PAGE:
It was humiliating, but at least he was not imprisoned or
had to face trial.
However, York was further embittered, since Somerset was still
the star and he  returned to his castle in Ludlow.
Partly from this York/Somerset animosity, the Wars of
the Roses broke out in 1455.
SEE UNDERLYING THE OATH OF ALLEGIANCE, RICHARD
OF YORK HAD TO SWEAR IN THE ST PAUL´S CATHEDRAL
IN 1452
´´I, Richard, Duke of York, confess and beknow that I am and ought to be humble subject and liegeman to you, my sovereign Lord, King Henry the Sixth, and owe therefore to bear you faith and truth as to my sovereign lord, and shall do all the days unto my life’s end; and shall not at any time will or assent, that anything be attempted or done against your noble person, but wheresoever I shall have knowledge of any such thing imagined or purposed I shall, with all the speed and diligence possible to me, make that your Highness shall have knowledge thereof, and even do all that shall be possible to me to the withstanding thereof, to the utterest of my life. I shall not in no wise any thing take upon me against your royal estate or the obeisance that is due thereto, nor suffer any other man to do, as far forth as it shall lie in my power to let it; and also I shall come at your commandment, whensoever I shall be called by the same, in humble and obeisant wise, but if [i.e. unless] I be letted by any sickness or impotency of my person or by such other causes as shall be thought reasonable to you, my sovereign lord. I shall never hereafter take upon me to gather any routs, or make any assembly of your people, without your commandment or licence, or in my lawful defence. In the interpretation of which my lawful defence, and declaration thereof, I shall report me at all times to your Highness, and, if the case require, unto my peers: nor anything attempt by way of faite against any of your subjects, of what estate, degree, or condition that they be. But whensoever I find myself wronged or aggrieved, I shall sue humbly for remedy to your Highness, and proceed after the course of your laws, and in none other wise, saving in mine own lawful defence in manner above said; and shall in all things abovesaid and other have me unto your Highness as an humble and true subject ought to have him to his Sovereign Lord.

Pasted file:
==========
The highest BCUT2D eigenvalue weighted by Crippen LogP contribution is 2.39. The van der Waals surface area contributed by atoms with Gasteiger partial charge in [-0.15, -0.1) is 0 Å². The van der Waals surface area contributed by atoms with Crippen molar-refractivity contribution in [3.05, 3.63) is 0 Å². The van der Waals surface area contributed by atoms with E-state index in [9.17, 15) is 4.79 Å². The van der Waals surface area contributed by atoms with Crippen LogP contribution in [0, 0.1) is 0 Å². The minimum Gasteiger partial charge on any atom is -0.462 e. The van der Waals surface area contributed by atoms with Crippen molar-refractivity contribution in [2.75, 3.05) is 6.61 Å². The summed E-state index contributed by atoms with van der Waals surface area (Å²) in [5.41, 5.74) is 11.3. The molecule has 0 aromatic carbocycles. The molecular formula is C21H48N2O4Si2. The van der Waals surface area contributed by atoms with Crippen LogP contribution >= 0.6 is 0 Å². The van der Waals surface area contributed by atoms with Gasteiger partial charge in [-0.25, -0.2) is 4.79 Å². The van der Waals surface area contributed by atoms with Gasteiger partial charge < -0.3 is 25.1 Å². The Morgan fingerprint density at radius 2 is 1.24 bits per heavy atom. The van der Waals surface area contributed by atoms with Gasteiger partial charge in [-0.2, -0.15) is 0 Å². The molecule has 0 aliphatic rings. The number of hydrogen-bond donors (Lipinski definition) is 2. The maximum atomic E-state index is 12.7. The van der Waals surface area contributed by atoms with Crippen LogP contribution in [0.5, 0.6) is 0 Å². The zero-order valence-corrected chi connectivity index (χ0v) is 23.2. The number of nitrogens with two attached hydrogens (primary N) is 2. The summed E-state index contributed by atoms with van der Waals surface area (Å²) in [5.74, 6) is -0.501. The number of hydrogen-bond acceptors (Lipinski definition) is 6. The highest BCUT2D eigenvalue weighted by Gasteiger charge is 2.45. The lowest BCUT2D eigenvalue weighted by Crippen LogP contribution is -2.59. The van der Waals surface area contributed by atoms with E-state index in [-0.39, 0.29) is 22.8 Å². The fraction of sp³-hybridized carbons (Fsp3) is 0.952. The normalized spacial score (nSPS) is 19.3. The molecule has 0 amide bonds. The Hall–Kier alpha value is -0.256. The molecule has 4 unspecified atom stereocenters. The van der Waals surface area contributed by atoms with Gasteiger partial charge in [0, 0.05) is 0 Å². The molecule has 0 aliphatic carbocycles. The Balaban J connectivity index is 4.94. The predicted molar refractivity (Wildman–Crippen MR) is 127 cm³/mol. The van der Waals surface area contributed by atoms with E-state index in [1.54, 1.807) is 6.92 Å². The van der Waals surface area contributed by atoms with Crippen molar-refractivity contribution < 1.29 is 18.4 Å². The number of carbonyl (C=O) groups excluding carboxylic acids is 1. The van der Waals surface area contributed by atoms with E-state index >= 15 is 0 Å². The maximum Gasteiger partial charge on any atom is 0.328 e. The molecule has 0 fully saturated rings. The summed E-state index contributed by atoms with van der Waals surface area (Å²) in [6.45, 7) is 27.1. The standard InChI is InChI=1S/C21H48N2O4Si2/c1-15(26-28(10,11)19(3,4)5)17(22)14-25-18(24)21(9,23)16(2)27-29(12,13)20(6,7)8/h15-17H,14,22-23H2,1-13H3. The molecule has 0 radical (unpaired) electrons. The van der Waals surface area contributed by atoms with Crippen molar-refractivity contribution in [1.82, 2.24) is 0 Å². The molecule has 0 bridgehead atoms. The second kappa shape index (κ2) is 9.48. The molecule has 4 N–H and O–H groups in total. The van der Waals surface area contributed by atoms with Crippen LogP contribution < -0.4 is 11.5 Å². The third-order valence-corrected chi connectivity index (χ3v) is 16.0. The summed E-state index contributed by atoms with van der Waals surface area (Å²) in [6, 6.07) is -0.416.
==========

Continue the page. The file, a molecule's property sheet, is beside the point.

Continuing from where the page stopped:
All these things above said I promise truly to observe and keep, by the Holy Evangelists contained in this book that I lay my hand upon, and by the Holy Cross that I here touch, and by the blessed Sacrament of our Lord’s body that I shall now with His mercy receive. And over this I agree me and will that if I any time hereafter, as with the grace of our Lord I never shall, anything attempt by way of fear or otherwise against your royal majesty and obeisance that I owe thereto, 102or anything I take upon me otherwise than is above expressed, I from that time forth be unabled, [held and taken as an untrue and openly forsworn man, and unable]102.1 to all manner of worship, estate, and degree, be it such as I now occupy, or any other that might grow unto me in any wise.

And this I here have promised and sworn proceedeth of mine own desire and free voluntee and by no constraining or coercion. In witness of all the which things above written I, Richard, Duke of York above named, subscribe me with mine own hand and seal, with this mine own seal, &c.102.2

 

SEE
THE PASTON LETTERS
101